Bush is no DeNiro, of course, nor even a Nicholson. But if he's been using prompting systems for a while, as Atkinson and others online have argued, then why hasn't he learned to use them well? And if he's so bad with them, why would his advisors have let him use them in a debate?

One imagines that this could all be easily cleared up with a word from the White House. Clearly, there is something weird under the president's coat. If it's not part of an ear-prompting system, what is it? Is it a back brace? Does the president have a medical condition? If so, shouldn't we know about it? Is it a security device -- if so, why is nobody in the administration suggesting that? Instead of clear answers, Bush officials only issue bizarre dismissals. "The president is an alien," Bush-Cheney campaign chair Ken Mehlman told reporters in the Spin Room at Wednesday's debate. "You heard it here first. The president is an alien. That's your quote of the day. He has been getting information from Mars. The shock of the debate will be the president's alien past will be exposed, which is why that box is there."

Are we supposed to think the White House is hiding nothing when it issues statements like that? "You have the Internet people doing their thing, and the Internet people are letting whatever the rumor of the day is go ahead," says Chris Shaw, who runs the Bush Wired blog. "But the White House is putting out their stupid rumors themselves, too."

And the story is hurting Bush. In the last week, Salon has run three pieces on the bulge, and we've been absolutely deluged by Web traffic. The story is now a regular feature on late-night comedy shows, and it's come up in the post-debate spin room several times. Just about the only site on the Web where you can't find talk of the bulge is Matt Drudge's -- but Drudge's refusal to link to the story is itself an indication of just how powerful this thing is. Drudge instead pushed a strange, competing story about Sen. Kerry allegedly removing an object from his pocket during the debate -- an object that later turned out to be a pen. Nobody knows better than Drudge (who didn't respond to requests for this story) the value of a good, believable political rumor. The idea that Bush was prompted in the debate -- like the claim that Al Gore took credit for inventing the Internet, or George H.W. Bush wasn't familiar with supermarket scanners -- resonates with people.

In politics these days, given what's happened over the past few years, "there is an anxiety that what we are seeing in public is simply being staged for the purpose of deceiving us, that the whole facade of the political process is simply a paid political message," says John Pike, a security analyst at who does not believe that Bush was wired, but sees how others might believe it. "There's this hope that it is not so comprehensively fake that it is beyond our power to detect the fakery -- Toto will detect the little man behind the curtain. Here you've got Dubya coming out there acting like Oz, the great and terrible. And people like to think they have seen through this huge deception." Mark Crispin Miller, author of "Cruel and Unusual: Bush and Cheney's New World Order," half-concurs, saying that while he believes the president was probably wired, whether or not the bulge theory is true "doesn't alter the fact that what [Bush] says is carefully scripted and dishonest." "In cyberspace," Miller says, "the Bush regime stands accused of many things they may not have done. What's interesting is that so many reasonable people in the country are so agnostic on such provocative questions."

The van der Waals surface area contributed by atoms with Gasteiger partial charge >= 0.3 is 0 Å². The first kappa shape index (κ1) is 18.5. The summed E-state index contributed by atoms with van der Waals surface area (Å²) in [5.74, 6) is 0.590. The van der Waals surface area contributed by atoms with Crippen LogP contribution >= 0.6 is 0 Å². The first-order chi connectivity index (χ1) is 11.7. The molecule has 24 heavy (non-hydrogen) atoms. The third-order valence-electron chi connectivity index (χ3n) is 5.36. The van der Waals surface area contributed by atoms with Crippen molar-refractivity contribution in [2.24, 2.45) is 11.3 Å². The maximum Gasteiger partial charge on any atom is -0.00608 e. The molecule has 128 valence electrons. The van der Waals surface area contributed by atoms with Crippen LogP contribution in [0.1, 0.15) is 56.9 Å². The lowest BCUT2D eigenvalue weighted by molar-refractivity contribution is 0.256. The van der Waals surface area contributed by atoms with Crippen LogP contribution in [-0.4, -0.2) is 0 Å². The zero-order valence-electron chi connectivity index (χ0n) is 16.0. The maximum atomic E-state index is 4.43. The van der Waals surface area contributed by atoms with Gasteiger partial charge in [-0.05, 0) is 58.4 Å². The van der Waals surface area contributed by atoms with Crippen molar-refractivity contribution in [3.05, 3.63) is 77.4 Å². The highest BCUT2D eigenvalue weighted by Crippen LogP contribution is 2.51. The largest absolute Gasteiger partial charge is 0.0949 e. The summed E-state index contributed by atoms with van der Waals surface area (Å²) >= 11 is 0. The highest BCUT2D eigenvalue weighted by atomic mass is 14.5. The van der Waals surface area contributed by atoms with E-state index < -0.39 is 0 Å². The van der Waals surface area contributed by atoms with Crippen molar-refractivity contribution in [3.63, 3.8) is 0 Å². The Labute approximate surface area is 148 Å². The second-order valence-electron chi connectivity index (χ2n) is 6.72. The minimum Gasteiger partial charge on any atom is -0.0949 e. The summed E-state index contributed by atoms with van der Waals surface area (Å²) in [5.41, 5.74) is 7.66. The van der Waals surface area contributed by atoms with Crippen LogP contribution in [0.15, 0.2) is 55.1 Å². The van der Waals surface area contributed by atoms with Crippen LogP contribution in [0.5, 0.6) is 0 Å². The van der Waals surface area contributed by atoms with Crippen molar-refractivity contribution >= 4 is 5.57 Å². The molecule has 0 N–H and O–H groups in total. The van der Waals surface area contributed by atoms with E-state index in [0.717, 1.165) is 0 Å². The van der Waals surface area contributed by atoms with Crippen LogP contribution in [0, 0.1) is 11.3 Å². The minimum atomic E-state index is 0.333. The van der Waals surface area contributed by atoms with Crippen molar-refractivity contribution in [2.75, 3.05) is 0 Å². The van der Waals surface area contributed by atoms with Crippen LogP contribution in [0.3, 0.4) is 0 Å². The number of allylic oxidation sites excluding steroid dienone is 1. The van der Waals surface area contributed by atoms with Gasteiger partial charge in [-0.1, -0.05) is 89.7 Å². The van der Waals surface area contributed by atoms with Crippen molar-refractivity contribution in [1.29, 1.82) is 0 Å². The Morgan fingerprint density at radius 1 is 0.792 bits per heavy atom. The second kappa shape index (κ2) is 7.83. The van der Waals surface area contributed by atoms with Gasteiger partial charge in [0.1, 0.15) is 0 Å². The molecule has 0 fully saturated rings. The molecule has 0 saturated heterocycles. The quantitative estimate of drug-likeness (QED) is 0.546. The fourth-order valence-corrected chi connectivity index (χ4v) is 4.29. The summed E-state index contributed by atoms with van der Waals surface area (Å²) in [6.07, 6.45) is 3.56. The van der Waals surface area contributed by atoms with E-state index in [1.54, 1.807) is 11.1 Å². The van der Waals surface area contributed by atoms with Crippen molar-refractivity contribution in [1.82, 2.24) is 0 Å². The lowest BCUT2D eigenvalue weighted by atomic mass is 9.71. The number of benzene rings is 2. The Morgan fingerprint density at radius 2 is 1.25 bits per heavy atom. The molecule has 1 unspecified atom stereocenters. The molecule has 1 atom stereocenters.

2:02 AM  
Anonymous Anonymous said...

here is another salon article for cheapskates that dont wat to watch ads

Bush's mystery bulge

The rumor is flying around the globe. Was the president wired during the first debate?

By Dave Lindorff

Oct. 8, 2004  |  Was President Bush literally channeling Karl Rove in his first debate with John Kerry? That's the latest rumor flooding the Internet, unleashed last week in the wake of an image caught by a television camera during the Miami debate. The image shows a large solid object between Bush's shoulder blades as he leans over the lectern and faces moderator Jim Lehrer.

The president is not known to wear a back brace, and it's safe to say he wasn't packing. So was the bulge under his well-tailored jacket a hidden receiver, picking up transmissions from someone offstage feeding the president answers through a hidden earpiece? Did the device explain why the normally ramrod-straight president seemed hunched over during much of the debate?